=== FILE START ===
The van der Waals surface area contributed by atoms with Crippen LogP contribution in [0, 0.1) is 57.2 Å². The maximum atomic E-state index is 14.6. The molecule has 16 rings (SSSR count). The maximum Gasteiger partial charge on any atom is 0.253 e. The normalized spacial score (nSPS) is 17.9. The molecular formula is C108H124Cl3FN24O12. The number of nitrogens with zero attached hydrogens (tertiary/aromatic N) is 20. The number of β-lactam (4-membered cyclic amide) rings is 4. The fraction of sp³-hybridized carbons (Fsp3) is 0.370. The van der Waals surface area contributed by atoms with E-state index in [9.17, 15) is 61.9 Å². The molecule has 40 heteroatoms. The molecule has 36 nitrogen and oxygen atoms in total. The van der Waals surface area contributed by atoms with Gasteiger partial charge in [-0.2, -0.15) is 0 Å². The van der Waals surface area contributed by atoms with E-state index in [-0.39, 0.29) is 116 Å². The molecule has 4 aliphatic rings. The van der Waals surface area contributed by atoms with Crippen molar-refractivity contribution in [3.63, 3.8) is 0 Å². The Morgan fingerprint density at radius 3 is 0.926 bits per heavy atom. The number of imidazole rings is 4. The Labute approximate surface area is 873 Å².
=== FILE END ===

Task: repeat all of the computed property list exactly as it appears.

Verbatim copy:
The van der Waals surface area contributed by atoms with Crippen LogP contribution in [0, 0.1) is 57.2 Å². The maximum atomic E-state index is 14.6. The molecule has 16 rings (SSSR count). The maximum Gasteiger partial charge on any atom is 0.253 e. The normalized spacial score (nSPS) is 17.9. The molecular formula is C108H124Cl3FN24O12. The number of nitrogens with zero attached hydrogens (tertiary/aromatic N) is 20. The number of β-lactam (4-membered cyclic amide) rings is 4. The fraction of sp³-hybridized carbons (Fsp3) is 0.370. The van der Waals surface area contributed by atoms with E-state index in [9.17, 15) is 61.9 Å². The molecule has 40 heteroatoms. The molecule has 36 nitrogen and oxygen atoms in total. The van der Waals surface area contributed by atoms with Gasteiger partial charge in [-0.2, -0.15) is 0 Å². The van der Waals surface area contributed by atoms with E-state index in [-0.39, 0.29) is 116 Å². The molecule has 4 aliphatic rings. The van der Waals surface area contributed by atoms with Crippen molar-refractivity contribution in [3.63, 3.8) is 0 Å². The Morgan fingerprint density at radius 3 is 0.926 bits per heavy atom. The number of imidazole rings is 4. The Labute approximate surface area is 873 Å².